8. I'm sorry you're experiencing this, but know that you are by no means alone. Physical activity is crucial. During law school, I made sure that I went to the gym 3-5 times a week, regardless of how busy things got. Sure, I find this hard to keep up during articling, but I still try to (and often do) get to the gym 3 times a week, at a minimum, even if only for a quick 30 minute workout. Talking to other students/colleagues helps, too, even if it's just to vent; if you're going through this, chances are that someone you know has, is, or will go through something similar. On the other hand, sometimes it is more helpful to talk to people who aren't in law school. Talk to your parents and non-law friends and make a point of socializing outside of law school. Doing so will, I think, give you some perspective and make you realize that your concerns/problems aren't nearly as significant/dire as you think they are. I may be reading into what you've written, but it sounds to me like you are putting too much pressure on yourself. It's just law school. Sometimes I found it helpful to take a step back and forget about my crushing student debt/grades/finding a job, at least for a little while. I know that this is easier said than done, but try to focus on what you enjoy about the study of law rather than the stressors in your life. This one may or may not apply to you, but try cutting back on your caffeine and alcohol intake. I routinely took -- and still take -- breaks (usually about a month or so in duration) from caffeine and alcohol. You might be surprised at how much more relaxed/focused you become. Finally, consider talking to a professional therapist. Your university should have some sort of crisis/counselling support clinic, but you can also talk to your family doctor. Don't be afraid to make use of mental health resources.
  9. Things may have changed since I last looked into this (3 years ago, admittedly), but I'm not sure that Ivey is universally regarded as the best MBA program in Canada or that Ivey is a better business school, nor do I think that the reputation/quality of a business school's undergraduate program is indicative of the reputation/quality of its MBA program. Queen's, for instance, has a very well regarded BComm program, but, at least in my opinion, its MBA program isn't worth the money. Frankly, if you are dead set on getting an MBA in Canada, I wouldn't consider anywhere other than Rotman, Ivey or McGill (Desautels), and between those three I don't think there's a clear winner. I was going to say that if you already have a business degree, an MBA probably isn't worth the additional price tag, but in your case it might be. That said, if your goal is to start out in law, I still don't think that whatever benefit you would get from the MBA portion of a JD/MBA program would justify the additional expense.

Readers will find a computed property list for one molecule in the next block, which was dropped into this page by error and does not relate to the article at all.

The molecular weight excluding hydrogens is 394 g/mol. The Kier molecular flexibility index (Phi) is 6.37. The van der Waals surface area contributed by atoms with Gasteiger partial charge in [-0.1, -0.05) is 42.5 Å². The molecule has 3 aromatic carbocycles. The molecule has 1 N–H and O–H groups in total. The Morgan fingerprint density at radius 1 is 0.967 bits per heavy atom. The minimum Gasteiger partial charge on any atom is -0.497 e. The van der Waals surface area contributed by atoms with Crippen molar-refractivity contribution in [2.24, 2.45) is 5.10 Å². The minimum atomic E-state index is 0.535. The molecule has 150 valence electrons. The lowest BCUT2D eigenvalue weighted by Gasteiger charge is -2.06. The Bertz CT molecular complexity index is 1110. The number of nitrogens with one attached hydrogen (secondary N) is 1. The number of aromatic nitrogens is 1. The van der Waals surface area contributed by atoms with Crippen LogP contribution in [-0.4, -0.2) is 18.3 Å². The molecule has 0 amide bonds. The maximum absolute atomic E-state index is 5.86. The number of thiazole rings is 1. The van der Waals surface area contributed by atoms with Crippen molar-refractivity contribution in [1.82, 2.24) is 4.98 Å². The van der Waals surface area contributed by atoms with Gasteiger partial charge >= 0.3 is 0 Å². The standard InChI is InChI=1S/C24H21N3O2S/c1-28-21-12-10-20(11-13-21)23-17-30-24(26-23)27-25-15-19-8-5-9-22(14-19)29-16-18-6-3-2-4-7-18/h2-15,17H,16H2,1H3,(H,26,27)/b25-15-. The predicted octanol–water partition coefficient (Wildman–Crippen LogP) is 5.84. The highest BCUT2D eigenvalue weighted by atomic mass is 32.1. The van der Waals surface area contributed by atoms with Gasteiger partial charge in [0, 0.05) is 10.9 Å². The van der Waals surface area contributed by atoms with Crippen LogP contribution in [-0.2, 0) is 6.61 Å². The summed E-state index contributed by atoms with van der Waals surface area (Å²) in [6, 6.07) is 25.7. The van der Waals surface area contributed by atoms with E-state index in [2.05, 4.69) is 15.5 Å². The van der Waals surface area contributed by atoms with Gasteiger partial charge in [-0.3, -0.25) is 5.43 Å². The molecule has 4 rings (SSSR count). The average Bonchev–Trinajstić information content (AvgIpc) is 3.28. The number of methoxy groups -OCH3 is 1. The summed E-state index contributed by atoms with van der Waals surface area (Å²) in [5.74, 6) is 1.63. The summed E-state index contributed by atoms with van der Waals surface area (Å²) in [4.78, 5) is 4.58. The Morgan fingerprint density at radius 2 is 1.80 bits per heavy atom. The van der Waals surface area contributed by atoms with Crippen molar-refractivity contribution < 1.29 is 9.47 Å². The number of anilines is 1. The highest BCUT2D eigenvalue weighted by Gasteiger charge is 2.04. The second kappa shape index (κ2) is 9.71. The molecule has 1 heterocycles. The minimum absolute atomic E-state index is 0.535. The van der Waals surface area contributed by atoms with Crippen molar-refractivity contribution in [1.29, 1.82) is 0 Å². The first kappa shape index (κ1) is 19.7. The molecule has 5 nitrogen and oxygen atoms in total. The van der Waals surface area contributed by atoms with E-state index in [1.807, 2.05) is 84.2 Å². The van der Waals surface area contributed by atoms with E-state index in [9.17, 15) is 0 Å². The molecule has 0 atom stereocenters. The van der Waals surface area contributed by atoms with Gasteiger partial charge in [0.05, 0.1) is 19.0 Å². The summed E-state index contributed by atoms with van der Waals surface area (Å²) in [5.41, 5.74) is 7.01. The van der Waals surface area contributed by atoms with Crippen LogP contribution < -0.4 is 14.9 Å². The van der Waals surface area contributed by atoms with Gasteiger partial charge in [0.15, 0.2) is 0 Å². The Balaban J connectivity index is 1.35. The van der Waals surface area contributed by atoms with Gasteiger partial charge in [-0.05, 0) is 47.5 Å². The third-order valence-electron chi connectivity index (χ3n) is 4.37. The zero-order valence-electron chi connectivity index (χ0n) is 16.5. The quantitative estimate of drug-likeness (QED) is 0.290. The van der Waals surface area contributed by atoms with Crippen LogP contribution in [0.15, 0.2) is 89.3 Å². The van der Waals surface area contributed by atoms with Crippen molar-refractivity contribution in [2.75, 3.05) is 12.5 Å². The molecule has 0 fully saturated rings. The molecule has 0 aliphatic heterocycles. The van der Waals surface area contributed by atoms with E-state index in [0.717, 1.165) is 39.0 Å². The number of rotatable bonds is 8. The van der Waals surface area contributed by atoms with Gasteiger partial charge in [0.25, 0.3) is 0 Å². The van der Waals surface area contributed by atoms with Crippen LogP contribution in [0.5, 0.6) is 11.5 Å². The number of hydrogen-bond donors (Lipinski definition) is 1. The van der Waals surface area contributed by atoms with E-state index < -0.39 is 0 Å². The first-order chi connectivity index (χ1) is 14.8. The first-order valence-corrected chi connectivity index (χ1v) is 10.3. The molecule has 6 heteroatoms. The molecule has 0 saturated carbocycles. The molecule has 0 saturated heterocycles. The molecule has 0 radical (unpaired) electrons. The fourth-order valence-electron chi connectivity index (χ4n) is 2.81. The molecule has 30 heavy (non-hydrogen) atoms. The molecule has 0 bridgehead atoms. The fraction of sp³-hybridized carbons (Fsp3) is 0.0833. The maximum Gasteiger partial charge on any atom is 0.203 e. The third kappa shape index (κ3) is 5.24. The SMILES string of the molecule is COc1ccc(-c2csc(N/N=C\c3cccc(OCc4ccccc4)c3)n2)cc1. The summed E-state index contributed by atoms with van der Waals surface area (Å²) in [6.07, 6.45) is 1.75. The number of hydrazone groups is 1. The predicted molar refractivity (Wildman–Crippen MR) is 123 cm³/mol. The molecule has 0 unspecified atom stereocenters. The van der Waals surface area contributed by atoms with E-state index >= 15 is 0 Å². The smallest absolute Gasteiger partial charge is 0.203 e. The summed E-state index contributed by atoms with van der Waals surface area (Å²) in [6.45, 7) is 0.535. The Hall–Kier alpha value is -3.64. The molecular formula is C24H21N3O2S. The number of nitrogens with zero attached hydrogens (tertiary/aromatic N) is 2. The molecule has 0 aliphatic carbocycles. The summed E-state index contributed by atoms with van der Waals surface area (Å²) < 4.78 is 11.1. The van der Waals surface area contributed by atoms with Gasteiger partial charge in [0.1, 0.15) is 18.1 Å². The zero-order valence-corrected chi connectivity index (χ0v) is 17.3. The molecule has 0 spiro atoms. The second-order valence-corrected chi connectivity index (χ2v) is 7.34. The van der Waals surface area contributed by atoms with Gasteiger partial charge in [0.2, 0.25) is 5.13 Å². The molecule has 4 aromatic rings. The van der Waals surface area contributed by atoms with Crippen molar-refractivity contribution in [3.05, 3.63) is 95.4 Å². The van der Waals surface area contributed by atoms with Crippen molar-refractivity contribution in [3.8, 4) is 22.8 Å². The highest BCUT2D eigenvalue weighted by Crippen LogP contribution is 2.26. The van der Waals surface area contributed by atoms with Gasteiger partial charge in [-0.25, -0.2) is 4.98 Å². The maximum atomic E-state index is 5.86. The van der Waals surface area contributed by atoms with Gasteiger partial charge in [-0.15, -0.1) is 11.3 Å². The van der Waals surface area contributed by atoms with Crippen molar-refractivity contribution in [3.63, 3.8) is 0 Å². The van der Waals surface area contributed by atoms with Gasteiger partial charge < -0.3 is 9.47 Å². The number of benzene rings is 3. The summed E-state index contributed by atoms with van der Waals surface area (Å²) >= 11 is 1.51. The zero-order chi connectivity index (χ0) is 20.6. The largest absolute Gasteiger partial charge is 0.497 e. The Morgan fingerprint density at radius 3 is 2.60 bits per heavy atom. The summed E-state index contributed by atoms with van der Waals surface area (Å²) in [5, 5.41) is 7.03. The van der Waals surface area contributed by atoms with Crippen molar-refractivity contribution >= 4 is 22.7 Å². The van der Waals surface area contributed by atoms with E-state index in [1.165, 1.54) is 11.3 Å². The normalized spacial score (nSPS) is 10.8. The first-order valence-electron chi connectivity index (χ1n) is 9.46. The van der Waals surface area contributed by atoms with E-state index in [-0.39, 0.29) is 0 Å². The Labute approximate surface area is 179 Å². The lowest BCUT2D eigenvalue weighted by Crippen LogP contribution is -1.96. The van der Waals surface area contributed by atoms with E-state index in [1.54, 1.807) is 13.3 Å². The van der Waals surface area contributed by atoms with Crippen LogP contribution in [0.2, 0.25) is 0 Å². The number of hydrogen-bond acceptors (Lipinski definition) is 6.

10. What is your academic background? Do you have an undergraduate business degree?
  11. Thought this was an interesting read: https://www.nytimes.com/2019/01/08/business/dealbook/education-student-loans-lambda-schools.html?module=inline.
  12. It's virtually guaranteed that you'll be invited to return as an articling student. However, depending on the firm, your performance as a summer student may have some -- though likely not much -- bearing on whether or not you get hired back as an associate.